Stephen Hughes provided the above picture of Besses o’ th’ Barn Band preparing to travel in a charabanc to a concert at the BBC c. 1924.


Not all such trips are successful, as evidenced by the above picture of the Bristol (Connecticut) Band’s bus when it ran off the road into the river.

There are many accounts of mishaps occurring to bands as they went about their business – a couple of examples are:

Forth Brass Band (Lanarkshire) – In 1893 a brake containing the members of the band met with an accident while passing through Motherwell, the vehicle split in two spilling the passengers to the ground – the back portion were left while the horse took fright and bolted down the street with the other portion. Several members of the band were injured and the horse ran down two children before being brought to a standstill.

Suckley Excelsior Band (Worcestershire) – On one occasion the band was returning from an engagement at Broadwas Court, and had to cross the River Teme, and when the whole band stepped onto the ferry boat it sank. The bandsmen grabbed the cords on the side of the big drum and sailed across under their own efforts, reaching the bank damp but undaunted.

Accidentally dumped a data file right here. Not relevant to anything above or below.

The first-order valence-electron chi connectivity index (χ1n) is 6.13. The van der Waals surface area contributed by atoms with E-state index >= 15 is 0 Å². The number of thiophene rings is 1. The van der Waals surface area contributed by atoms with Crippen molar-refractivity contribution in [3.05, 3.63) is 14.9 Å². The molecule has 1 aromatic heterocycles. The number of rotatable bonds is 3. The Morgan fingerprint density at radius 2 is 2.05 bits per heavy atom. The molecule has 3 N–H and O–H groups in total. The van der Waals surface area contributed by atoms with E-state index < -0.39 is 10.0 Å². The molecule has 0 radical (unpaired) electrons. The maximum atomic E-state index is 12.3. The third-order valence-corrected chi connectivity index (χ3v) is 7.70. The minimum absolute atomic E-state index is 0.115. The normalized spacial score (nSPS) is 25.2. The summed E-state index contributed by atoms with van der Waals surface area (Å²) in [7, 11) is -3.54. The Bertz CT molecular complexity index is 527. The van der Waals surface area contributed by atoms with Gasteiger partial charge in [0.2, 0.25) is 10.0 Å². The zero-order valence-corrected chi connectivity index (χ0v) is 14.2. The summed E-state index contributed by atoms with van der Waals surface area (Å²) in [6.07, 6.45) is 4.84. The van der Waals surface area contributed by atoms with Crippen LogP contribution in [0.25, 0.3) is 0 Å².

While we are on a morbid note – the Canadian Territorial Staff Band of the Salvation Army, formed in 1907, consisted of around 40 members. In the early hours of May 29, 1914, while on its way to the Army’s International Congress in London, the ship on which they were travelling – The Empress of Ireland – was struck by the Norwegian collier Storstad and sank in 14 minutes. Only eight bandsmen survived. 1,012 people perished in the accident, which remains the worst maritime disaster in Canadian history.